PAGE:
Howard students are definitely talented, distinguishing themselves in the classroom, on the athletic fields, on the stage, and in the community. But did you know they also do pretty well thousands of feet above the earth? Check out this guest post from senior and trained pilot, Emily Prechtl:
In 1995, my father’s F-16 Viper ‘departed controlled flight’ during a routine attack mission. Basically, his jet’s engine had too much inertia during a turn, and it threw him into a virtually unbreakable spin, so he plummeted 35,000 feet towards the Earth.
He’s fine, of course, otherwise I wouldn’t exist. After a frightening ninety seconds, he deployed his spin chute that all test pilots have mounted on the tail of their aircraft, and he immediately recovered from the deep stall. I remember when he let me watch the footage of the view from the ground, where glimpses of the Viper caught the sunlight through the scorching desert haze. I remember how calm he had sounded over the radio.
Today, we pull up to the gate of Tipton Airport. Its title is far more impressive than what it actually is: a completely unguarded, semi-abandoned World War Two runway with one hangar and a parking lot of planes for retirees with little else to do with their hard-earned pilot’s license. Everything here is peeling and rusting and smelling strongly of dust, but Dad seems to almost skip up the stairs.
We reach our plane, N507PC. Papa Charlie’s a touch nicer than the ones around it; its white paint unmarked, its blue stripe a glossy, dazzling sapphire. It has a coat of arms painted on the tail, but I’m not sure it actually means anything. Still, nice. As Dad completes his routine check, I climb inside the rickety cockpit to secure my bright blue headset over my ears and put the microphone to my lips.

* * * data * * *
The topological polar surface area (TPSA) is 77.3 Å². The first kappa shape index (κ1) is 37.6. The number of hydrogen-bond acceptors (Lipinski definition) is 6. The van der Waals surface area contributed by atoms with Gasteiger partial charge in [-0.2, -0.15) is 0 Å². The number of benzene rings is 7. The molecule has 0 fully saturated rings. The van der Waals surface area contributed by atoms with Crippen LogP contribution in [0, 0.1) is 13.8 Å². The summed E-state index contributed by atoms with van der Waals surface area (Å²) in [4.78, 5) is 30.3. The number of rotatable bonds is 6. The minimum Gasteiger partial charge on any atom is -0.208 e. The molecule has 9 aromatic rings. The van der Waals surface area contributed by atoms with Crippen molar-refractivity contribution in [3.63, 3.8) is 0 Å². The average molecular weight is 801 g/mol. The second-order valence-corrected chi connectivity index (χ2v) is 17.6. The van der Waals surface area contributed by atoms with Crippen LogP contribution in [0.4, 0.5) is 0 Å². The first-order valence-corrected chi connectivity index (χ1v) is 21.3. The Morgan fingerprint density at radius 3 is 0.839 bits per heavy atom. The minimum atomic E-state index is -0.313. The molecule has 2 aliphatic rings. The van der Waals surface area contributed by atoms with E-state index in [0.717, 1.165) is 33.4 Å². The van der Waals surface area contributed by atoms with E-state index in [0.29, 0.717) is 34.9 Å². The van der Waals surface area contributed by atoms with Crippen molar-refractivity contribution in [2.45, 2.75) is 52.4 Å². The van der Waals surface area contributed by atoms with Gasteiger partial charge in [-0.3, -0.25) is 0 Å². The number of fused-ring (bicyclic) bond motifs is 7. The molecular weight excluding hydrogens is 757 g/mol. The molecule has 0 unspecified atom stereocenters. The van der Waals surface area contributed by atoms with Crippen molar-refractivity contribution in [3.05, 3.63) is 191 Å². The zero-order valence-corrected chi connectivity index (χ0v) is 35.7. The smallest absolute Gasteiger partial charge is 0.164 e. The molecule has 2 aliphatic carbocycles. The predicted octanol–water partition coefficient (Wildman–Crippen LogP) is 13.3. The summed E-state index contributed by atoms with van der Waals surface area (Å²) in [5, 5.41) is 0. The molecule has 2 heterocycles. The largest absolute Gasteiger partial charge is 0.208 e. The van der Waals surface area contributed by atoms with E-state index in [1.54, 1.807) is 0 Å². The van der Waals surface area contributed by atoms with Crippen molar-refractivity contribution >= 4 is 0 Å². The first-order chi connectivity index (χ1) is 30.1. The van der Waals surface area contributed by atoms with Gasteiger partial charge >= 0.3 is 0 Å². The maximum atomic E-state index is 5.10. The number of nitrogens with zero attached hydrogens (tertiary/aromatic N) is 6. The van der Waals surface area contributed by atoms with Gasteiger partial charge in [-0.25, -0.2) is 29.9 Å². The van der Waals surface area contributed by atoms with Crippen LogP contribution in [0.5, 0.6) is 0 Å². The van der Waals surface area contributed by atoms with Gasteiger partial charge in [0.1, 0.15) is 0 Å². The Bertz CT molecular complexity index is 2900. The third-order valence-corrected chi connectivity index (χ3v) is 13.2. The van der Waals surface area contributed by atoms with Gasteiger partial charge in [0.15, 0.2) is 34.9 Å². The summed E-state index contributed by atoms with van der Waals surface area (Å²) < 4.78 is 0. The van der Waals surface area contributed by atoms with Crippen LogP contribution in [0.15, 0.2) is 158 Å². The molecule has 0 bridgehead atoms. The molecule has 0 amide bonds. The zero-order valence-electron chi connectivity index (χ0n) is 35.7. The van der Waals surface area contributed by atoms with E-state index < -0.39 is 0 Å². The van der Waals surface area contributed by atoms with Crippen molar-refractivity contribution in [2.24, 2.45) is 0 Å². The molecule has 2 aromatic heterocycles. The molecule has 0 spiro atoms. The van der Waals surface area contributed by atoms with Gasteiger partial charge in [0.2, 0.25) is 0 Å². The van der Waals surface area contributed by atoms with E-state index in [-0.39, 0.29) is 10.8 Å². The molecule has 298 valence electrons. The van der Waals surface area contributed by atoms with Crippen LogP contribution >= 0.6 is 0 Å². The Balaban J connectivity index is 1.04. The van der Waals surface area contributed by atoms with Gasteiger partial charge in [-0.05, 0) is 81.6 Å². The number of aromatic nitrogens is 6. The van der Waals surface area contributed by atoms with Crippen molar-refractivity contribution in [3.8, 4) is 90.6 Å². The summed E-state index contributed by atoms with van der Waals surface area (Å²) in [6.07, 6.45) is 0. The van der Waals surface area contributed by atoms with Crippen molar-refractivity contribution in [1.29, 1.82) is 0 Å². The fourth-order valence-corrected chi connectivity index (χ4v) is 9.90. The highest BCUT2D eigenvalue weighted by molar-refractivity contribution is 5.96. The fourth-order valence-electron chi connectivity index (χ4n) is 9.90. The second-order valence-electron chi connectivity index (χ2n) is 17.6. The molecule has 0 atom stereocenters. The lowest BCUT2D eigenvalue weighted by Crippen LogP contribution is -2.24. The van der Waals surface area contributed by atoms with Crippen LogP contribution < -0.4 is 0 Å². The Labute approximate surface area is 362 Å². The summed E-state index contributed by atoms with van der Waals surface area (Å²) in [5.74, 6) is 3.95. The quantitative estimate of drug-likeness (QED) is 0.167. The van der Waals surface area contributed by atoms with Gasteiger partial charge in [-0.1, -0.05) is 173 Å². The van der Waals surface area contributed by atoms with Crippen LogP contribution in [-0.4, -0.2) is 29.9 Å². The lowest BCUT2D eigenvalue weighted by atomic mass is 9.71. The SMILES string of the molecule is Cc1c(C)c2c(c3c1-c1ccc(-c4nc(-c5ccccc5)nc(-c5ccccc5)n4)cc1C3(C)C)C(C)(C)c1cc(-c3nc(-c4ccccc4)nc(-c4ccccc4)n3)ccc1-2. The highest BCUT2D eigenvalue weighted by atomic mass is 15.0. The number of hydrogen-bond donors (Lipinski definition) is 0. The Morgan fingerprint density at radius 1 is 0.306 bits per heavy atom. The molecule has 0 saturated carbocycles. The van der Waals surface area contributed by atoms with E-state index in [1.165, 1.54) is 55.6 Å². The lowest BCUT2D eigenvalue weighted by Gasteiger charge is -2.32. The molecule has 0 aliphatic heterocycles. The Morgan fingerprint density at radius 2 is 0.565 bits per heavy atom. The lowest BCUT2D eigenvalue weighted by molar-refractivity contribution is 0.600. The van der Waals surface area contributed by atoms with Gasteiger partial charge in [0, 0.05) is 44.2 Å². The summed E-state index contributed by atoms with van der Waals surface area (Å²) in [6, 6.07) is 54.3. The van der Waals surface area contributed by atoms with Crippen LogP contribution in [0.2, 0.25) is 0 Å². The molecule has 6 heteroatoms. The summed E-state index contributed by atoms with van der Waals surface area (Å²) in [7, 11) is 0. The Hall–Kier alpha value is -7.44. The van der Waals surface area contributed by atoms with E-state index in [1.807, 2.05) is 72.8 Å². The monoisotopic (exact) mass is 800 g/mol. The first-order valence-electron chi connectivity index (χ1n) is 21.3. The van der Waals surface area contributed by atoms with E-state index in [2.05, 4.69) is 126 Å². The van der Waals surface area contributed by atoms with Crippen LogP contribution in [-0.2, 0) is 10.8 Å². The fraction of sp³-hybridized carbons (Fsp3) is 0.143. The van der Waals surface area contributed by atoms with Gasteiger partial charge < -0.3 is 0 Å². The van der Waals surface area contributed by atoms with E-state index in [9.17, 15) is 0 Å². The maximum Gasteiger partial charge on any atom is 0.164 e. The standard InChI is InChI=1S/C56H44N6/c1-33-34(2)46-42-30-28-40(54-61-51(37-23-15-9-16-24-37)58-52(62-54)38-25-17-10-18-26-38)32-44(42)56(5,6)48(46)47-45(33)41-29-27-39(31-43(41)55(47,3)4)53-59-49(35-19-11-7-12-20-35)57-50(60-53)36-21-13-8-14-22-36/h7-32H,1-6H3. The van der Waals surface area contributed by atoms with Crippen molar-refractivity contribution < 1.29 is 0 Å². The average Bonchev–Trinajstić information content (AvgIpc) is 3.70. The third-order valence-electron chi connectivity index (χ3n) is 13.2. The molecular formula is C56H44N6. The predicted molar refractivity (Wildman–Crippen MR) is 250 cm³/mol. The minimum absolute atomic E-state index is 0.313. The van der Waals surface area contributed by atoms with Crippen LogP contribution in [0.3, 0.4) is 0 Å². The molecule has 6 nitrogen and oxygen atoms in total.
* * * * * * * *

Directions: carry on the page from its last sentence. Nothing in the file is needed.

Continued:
We pull up to the runway. My headset crackles to life as Dad contacts air-traffic control with our squawk code. Once we’re authorized, he pushes down on a lever, wisely refraining from making a Star Trek reference.
We accelerate rapidly, the propeller beating against the headwind as the blades of grass disappear into a big green blur. As always, I begin to feel a little concerned that we’re going to run out of road. I’ve been doing this since I was five, but looking over and seeing Dad replying to emails on his BlackBerry instead of watching the runway never does me any favors.
But the plane lifts off anyway. My breath escapes me as we rise above the trees, and suddenly everything is so exceedingly small…
Light reflects off of everything, and the whole world is a mirror. I look as far into the horizon as I can, and I’m rewarded with a glimpse of what I hope my life to contain: travel by plane, pen and coffee stains, names I struggle to pronounce with my flat, American tongue. I drink in the silence of the clouds as they glide overhead, while Dad pulls a few G’s diving underneath the smaller puffies. I giggle lightheadedly as all the blood rushes to my feet, and I’m struck with a funny thought as I turn my head to the bottomless sky above: I can see the face of God.
I fly the plane myself for a while, keeping the bug spot on the horizon, and it’s impossibly easy. I spend the next hour gazing at sailboats as they zigzag across the Chesapeake below, fading white scars across a dark clean face. How could anyone be afraid?
We land in Cambridge, an airport just as small and remote as Tipton. It has a quaint little restaurant with amiable waitresses and large windows to watch the runway activity, but the crab cakes and peanut butter pie divert my attention from anything else. I’m also briefly enchanted with the fact that their pink lemonade comes in jars with mint leaves at the bottom, and I’m still thinking about it when we return to where our plane is parked outside.
For the rest of my life, when shoved into groups of strangers for icebreakers, I dread the Interesting Fact portion of my introduction. Not only does my voice waver, but I hesitate with my answer. “I fly airplanes,” I say, but “I can’t imagine life without it” is something I can’t so easily express.